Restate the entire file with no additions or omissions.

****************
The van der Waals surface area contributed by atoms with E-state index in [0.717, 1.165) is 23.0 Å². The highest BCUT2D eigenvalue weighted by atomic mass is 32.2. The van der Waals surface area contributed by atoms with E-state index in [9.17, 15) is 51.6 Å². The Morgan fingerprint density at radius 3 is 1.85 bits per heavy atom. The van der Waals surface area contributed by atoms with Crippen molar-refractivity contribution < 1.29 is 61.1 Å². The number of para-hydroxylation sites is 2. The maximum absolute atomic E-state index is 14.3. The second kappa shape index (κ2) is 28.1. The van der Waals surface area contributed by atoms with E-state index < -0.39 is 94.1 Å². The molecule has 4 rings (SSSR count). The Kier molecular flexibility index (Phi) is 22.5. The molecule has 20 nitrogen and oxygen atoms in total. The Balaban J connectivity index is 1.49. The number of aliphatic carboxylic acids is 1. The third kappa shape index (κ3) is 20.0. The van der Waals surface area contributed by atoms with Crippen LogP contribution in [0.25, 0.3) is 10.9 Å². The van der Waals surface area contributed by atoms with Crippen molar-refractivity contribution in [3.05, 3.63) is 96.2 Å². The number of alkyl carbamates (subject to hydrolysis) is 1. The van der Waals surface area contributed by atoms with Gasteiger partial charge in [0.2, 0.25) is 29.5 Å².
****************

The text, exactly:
The van der Waals surface area contributed by atoms with E-state index in [0.717, 1.165) is 23.0 Å². The highest BCUT2D eigenvalue weighted by atomic mass is 32.2. The van der Waals surface area contributed by atoms with E-state index in [9.17, 15) is 51.6 Å². The Morgan fingerprint density at radius 3 is 1.85 bits per heavy atom. The van der Waals surface area contributed by atoms with Crippen molar-refractivity contribution < 1.29 is 61.1 Å². The number of para-hydroxylation sites is 2. The maximum absolute atomic E-state index is 14.3. The second kappa shape index (κ2) is 28.1. The van der Waals surface area contributed by atoms with E-state index < -0.39 is 94.1 Å². The molecule has 4 rings (SSSR count). The Kier molecular flexibility index (Phi) is 22.5. The molecule has 20 nitrogen and oxygen atoms in total. The Balaban J connectivity index is 1.49. The number of aliphatic carboxylic acids is 1. The third kappa shape index (κ3) is 20.0. The van der Waals surface area contributed by atoms with Crippen LogP contribution in [0.25, 0.3) is 10.9 Å². The van der Waals surface area contributed by atoms with Crippen molar-refractivity contribution in [3.05, 3.63) is 96.2 Å². The number of alkyl carbamates (subject to hydrolysis) is 1. The van der Waals surface area contributed by atoms with Gasteiger partial charge in [0.2, 0.25) is 29.5 Å².